Established precedent then extends the applicability of cited legislation and lowers the cost successive claims. Property owners gradually lose their ability to finance the cost of compliance or legal resistance. Absent a profitable use, the market value of the target use approaches zero. After repeated exercise of external controls, purchase of the residual asset value concludes any remaining claim by an owner.
When a rival owner produces a competing or substitute good, the financial advantages of such tacit property acquisitions can be enormous. For example, if a developer funded public concerns about the negatively valued transformation products of farming to render the use of farmland non-economic and ripe for development, the land becomes less expensive to purchase.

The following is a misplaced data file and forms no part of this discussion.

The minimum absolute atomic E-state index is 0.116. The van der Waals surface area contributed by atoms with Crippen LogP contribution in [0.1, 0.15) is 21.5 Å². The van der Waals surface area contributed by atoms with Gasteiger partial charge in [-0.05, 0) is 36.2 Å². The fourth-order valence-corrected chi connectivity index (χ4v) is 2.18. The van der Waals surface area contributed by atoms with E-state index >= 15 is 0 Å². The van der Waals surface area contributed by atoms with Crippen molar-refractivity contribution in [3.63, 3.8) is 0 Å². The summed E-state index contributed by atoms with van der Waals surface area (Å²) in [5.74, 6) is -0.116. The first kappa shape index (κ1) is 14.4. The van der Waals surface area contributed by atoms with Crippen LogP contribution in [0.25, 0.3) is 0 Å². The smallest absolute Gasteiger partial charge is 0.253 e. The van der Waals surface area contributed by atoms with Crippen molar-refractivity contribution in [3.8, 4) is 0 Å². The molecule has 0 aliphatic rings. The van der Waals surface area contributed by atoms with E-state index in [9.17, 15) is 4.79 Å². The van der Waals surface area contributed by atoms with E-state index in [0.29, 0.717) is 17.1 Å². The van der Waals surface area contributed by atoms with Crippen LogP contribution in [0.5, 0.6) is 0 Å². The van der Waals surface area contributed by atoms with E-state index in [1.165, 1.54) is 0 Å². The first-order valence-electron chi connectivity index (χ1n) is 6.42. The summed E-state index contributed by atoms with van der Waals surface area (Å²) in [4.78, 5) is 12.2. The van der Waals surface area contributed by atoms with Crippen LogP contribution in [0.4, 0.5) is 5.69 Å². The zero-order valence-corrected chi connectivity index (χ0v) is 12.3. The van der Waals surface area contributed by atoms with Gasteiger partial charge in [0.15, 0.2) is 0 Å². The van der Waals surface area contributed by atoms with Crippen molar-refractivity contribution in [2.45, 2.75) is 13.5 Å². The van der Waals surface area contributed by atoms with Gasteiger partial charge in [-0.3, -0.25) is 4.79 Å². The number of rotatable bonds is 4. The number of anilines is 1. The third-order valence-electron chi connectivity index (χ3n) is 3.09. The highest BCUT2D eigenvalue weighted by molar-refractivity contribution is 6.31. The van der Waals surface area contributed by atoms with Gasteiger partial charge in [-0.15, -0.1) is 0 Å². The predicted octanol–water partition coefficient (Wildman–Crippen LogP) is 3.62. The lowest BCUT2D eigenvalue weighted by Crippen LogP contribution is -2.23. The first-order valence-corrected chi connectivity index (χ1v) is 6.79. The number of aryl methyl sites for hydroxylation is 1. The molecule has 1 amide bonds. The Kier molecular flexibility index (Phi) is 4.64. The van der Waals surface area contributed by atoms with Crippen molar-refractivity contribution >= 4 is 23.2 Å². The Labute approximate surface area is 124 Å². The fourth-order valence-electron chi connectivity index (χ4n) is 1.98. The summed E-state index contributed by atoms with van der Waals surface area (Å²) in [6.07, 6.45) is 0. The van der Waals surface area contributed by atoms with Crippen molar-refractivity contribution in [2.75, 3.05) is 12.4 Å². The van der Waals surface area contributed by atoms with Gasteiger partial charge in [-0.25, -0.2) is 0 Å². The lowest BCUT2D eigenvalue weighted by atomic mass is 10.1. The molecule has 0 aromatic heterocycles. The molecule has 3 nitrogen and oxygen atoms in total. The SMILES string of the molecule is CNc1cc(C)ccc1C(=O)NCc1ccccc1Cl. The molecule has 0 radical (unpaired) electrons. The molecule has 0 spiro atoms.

This politically-sponsored dissolution of the Separation of Powers Principle, combines all three branches of government into one, that can derive power and funding by manufacturing claims on the use of property. The more externalities are regulated, the more power accrues to the agency to control the use of the producing asset to turn its use to corrupt purpose. When agency control is sufficient to alienate the interest of the agent from the democratic majority, the asset has then degenerated into a socialized commons.
The claims by which a commons is socialized are ironically often the same precedents as were used to extend the original democratic claim; i.e., by extending claims against the transformation products of the democratic use of the resource. With the legal precedents in place that were used to take control of the factors of production on individual property, the civic agent now has the legal tools to take control of ALL related private property. Control of the use of land is now in the hands of an agency that is alienated from accountability to the public claim for healthy ecosystem function. The agency instead serves the limited interests of the politically dominant, who use the power of government to gain de facto control of ALL factors of production.